Fire crews connect their attack lines to a standpipe outlet near the point of attack usually on the floor below the fire
If the standpipe connection is in an enclosed stairway, it is acceptable to connect on the fire floor.
By connecting to the standpipe on the floor below the fire floor, you can get a general idea of the floor thats on fire.
If one and a half, one and three quarters, or two inch hose is used, placing a gated wye on the standpipe outlet will permit the attachment of a second attack hose if needed.
When advancing two lines from the same standpipe connection, one hoseline should place it slack on a higher staircase and the other hoseline should place its slack on a lower staircase to minimize the chances of Entanglement.
Improvising a standpipe - most building codes mandate the installation of standpipes and structures three stories and higher
There are two methods for improvising standpipes - the interior stairway stretch and the outside stretch.
Interior stairway stretch
Hose rolls or bundles can be carried up the stairs, secured to a handrail and the end lowered to the point where another section is attached to it. Secure the hose to the handrails for support at appropriate intervals to reduce the tendency of water weight to pull the hose back down once the hose is charged
Outside stretch- can be used for lower floors of high-rise buildings. Supply hose can be hoisted up the exterior of the building to the desired floor using a rope
Due to the weight of the charged hose line the hose can be extended into windows and secured to available anchor points inside the building at an interval about every three stories
Advancing up a ladder - when standpipes are not available but stairways are accessible, one of the safest ways to get hose to an upper story is to carry it up the stairs in a bundle and lower the female end over a balcony railing or out a window to connect to a water source
If standpipes are not available, stairways are not accessible, or there is no other variable option, it may be necessary to advance the hose up a ground ladder or aerial device
Do you not exceed the rated weight capacity of the ladder. If the hose cannot be passed up the ladder without exceeding the load limit, it should be hoisted up!
Operating attack hose Lines- as a firefighter assigned to an attack hose line, it is your job to extinguish the fire quickly and effectively with the minimum amount of water while still protecting yourself and your teammates.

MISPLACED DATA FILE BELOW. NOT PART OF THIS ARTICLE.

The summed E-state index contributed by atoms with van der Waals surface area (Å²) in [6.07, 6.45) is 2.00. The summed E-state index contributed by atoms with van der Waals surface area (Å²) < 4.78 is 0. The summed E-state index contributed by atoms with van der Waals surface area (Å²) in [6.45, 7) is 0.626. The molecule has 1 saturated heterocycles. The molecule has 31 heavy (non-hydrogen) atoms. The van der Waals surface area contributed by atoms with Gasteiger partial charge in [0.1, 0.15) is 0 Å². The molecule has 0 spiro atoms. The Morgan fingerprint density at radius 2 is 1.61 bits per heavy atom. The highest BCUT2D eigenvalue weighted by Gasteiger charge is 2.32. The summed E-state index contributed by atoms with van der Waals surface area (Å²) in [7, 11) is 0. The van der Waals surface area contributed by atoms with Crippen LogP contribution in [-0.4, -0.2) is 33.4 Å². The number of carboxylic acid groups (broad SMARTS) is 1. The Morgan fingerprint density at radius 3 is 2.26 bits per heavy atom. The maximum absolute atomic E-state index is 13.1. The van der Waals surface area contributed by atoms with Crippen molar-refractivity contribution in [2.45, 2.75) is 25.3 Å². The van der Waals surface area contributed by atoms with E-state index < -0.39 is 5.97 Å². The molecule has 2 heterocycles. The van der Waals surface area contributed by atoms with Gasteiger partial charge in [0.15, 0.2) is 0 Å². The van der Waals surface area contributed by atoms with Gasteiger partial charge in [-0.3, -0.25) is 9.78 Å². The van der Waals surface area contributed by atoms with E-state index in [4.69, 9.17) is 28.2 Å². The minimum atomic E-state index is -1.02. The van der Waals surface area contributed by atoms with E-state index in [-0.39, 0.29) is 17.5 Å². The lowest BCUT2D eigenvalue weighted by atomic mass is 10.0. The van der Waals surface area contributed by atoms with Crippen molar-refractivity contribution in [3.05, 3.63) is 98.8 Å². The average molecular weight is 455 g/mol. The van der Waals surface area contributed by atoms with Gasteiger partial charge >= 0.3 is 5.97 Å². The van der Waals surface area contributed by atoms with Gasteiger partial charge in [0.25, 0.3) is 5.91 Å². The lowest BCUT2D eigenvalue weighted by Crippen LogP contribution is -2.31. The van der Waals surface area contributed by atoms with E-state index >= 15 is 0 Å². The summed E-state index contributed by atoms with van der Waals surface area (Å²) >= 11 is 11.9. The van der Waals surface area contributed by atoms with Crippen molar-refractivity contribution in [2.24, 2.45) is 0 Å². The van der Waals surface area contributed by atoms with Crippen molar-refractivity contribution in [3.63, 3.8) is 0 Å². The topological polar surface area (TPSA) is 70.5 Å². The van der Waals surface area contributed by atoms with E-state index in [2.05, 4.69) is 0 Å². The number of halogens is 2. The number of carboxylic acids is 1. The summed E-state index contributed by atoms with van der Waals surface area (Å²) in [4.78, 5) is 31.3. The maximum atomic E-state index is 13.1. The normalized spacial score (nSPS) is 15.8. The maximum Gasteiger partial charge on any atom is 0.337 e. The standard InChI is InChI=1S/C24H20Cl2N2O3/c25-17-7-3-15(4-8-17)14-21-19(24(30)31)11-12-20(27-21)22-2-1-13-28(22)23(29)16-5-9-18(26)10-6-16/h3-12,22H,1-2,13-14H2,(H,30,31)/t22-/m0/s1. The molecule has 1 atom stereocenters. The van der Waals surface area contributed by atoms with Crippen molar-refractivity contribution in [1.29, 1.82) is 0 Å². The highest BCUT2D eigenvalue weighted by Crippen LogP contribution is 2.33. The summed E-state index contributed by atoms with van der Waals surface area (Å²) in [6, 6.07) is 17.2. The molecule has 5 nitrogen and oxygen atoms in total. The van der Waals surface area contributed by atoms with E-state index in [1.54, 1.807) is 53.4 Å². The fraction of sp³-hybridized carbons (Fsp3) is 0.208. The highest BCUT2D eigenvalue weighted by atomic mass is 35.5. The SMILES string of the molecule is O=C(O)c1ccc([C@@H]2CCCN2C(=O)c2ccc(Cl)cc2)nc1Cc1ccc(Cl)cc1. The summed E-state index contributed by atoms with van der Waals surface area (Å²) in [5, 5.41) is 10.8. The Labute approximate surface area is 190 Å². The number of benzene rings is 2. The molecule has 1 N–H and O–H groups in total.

Operating small hose lines
One or two firefighters can operate small hose lines, such as booster lines and one and a half, one and three quarters and two inch hose lines.
One fire fighter method- assigning one firefighter to operate an attack hoseline only occurs when combating a small groundcover fire, rubbish or transpire, vehicle fire, small structure fire, or during overhaul operations.
Two firefighter method- two firefighters are the minimum number required for handling any attack line during interior structural operations
Be the back up firefighter is responsible for keeping the whole street behind the nozzle operator
Operating large hose lines - 2 and a half and 3 inch or larger hose.
One firefighter method for handling large hose lines
During exposure protection or overhaul operations, one firefighter may be assigned to operate a large hoseline if a master stream device is not available
Two firefighter method
Use hose straps or rope hose tools to assist in anchoring the hose. The back up firefighter serves as an anchor about 3 feet back.
Controlling a loose hose line- A loose hose line is one in which water under pressure is flowing through a nozzle, an open butt, or a rupture, and is out of control
Closing a valve at the pump or hydrant to stop the flow of water is the safest way to control a loose hose line. Another method is to play hose clamp at the stationary point in the hose line.
If necessary, water flow may be stopped by kinking the hose. This does not apply to law in diameter hose due to its size and weight when charged.
Replacing a burst section of hose.
Two additional sections of hose should be used to replace any one bad section because hose lines stretch to longer lengths when under pressure.